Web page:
President Moshe Katsav congratulates members of Bnei Sakhnin after their State Cup win at Ramat Gan Stadium last week.A recent sports victory has become a catalyst for increased pride in the Israeli Arab community, and a boost to efforts for increased coexistence, unity and equality between Israeli Arabs and Jews.
The trigger for such progress occurred last week in Israel when Bnei Sahknin made history as the first Arab Israeli soccer team to win the State Cup and the privilege of representing Israel in the European UEFA Cup tournament.
“This is what’s called the New Middle East and this shows the Arabs are here and they are an integral part of Israeli society,” said Bnei Sahknin’s Arab chairman Mazen Ghnaim after his team beat Hapoel Haifa 4-1 in Ramat Gan Stadium before 30,000 cheering fans.
“I was at the game, and I must say it was the first time that you could feel so much pride being both Arab and being Israeli,” Mohammed Darawshe, a prominent Israeli Arab and director of One Voice told ISRAEL21c. “It was a moment I don’t think the Arab fans who were at the stadium nor the tens of thousands out in the street ever felt so strongly before. There was a feeling of oneness – that we are embraced by the country and that we can succeed in Israel.”
Bnei Sakhnin is seen as a model of coexistence with six Jewish players mixed among its 10 Arab players – joined by four players from four different countries. Israel’s Arabs, who number some 1.1 million, are 18 percent of the country’s mostly Jewish population.
But the lines of ethnicity and nationality blurred as both Jews and Arabs celebrated the historic victory. As excited fans made their way home after the game to the northern Galilee town, spontaneous celebrations erupted, most prominently at the Fureidis junction, just north of the coastal town of Caesaria. Over 20,000 people celebrated into the night to mark the historic achievement.
For most Israelis, Sakhnin is known as the town which hosts annual “Land Day” commemorations for six Arab Israeli demonstrators killed by the police during protests against land confiscation in 1976. It was also in this town of 23,000 that two of 13 northern Arab Israelis were killed by the Israeli police during demonstrations of support to the Palestinians in the early days of the intifada, three and-a-half years ago. But after last week’s game, those incidents have faded to the back burner.
“Suddenly Sakhnin is not just connected to the riots of 2000 or Land Day confrontations, but it’s a place were Jews are seen as heroes,” said Darawshe. “The Jewish players were on the shoulders of Sakhnin residents until two in the morning, and the Jewish neighbors from nearby towns were right there celebrating with us.”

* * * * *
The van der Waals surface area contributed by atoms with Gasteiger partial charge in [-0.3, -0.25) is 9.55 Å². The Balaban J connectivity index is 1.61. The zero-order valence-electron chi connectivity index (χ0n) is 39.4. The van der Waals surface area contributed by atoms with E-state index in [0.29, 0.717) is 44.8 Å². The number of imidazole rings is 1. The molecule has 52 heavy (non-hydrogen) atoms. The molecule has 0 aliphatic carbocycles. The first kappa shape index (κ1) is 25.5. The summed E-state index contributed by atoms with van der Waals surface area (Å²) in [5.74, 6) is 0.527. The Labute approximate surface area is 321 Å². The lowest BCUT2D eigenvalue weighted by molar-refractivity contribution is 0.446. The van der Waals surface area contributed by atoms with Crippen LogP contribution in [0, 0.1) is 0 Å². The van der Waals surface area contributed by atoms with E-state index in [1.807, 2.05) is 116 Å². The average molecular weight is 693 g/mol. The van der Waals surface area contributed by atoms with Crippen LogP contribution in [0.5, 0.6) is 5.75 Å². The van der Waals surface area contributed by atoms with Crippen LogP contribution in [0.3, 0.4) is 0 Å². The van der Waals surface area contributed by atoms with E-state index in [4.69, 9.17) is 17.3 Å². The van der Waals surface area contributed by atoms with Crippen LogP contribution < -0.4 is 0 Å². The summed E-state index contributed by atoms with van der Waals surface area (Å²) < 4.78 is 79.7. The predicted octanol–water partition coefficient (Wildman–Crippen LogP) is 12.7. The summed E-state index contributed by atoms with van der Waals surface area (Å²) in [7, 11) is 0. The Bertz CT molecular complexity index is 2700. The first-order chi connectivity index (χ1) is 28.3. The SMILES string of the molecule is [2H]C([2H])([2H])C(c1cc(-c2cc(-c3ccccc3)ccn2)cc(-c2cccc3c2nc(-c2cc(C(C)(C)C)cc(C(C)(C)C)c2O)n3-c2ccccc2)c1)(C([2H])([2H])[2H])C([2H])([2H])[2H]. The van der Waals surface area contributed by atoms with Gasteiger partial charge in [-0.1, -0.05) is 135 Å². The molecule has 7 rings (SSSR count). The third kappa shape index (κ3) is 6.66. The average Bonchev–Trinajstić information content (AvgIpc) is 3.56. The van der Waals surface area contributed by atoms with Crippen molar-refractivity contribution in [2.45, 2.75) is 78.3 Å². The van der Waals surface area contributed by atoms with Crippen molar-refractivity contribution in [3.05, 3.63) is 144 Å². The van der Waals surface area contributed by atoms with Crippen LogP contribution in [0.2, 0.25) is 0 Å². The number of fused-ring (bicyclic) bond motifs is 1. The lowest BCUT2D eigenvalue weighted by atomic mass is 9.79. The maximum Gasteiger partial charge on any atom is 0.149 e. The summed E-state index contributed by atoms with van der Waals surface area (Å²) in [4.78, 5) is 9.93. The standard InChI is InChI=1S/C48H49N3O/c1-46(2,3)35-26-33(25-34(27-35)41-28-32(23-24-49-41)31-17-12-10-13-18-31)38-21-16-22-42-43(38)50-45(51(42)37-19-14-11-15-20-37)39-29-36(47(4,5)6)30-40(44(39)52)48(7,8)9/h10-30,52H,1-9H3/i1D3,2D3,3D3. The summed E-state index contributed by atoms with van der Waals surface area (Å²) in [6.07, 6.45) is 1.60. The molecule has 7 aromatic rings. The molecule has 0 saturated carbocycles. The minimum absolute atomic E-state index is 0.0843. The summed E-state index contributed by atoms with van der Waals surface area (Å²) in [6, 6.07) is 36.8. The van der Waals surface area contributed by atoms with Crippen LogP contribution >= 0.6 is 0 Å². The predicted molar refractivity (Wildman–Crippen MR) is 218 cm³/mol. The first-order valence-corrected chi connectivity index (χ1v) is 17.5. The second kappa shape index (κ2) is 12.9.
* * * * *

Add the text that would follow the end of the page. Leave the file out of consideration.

Following the game, Israeli president Moshe Katzav handed the trophy to Bnei Sakhnin captain Abbas Suan, and Prime Minister Ariel Sharon called to congratulate the team chairman, Mazen Ghnaem.
“I am sure you will represent Israel with honor in Europe,” Sharon said, according to a statement released by his office. He also reportedly promised to allocate $2 million to help build a new football stadium in Sakhnin. Unable to renovate their crumbling stadium, the cash-strapped club have had to play their home games 20 miles from Sakhnin in Haifa.
“I hope Sharon keeps his promise,” said Darawshe. “This is a great opportunity for government authorities and regional councils – both Arab and Jewish – to make a gesture of good will and not just leave emotion up in the air.”
Sakhnin’s mayor Bashir echoed those thoughts, adding that “Sakhnin is an inseparable part of Israel.”
The media in Israel led the way in fostering the message of unity following the game. “Sport has succeeded where others have failed,” wrote sportscaster Zuheir Bahloul in the largest daily paper Yediot Aharonot which splashed a huge banner headline saying ‘CONGRATULATIONS’ in Arabic.
According to Darawshe, the response of the media and soccer fans in general has been most encouraging. “The Israeli Arab community has been treated with such compassion, it’s unprecedented. I’ve never seen so many positive comments,” he said.
Even some Haifa fans weren’t too upset at the Sahknin win, despite its coming at the expense of their team.
“I’m happy that we lost to an Arab team,” 24-year-old Uri Hoenig told The Jerusalem Post. “It’s a little consolation for the loss. I hope it’ll improve our society and equality.”
Darawshe hopes the sporting achievements of Bnei Sakhnin will lead to Israel’s recognition that much more needs to be done in securing equality for Israeli Arabs and for fostering coexistence between the Jewish majority and the Arab minority.
“A lot of good can come out of this. You remember back to the China and U.S. ping-pong teams as being a turning point for relations between the two countries. If used properly and followed up with action, this victory could result in significant historic change.”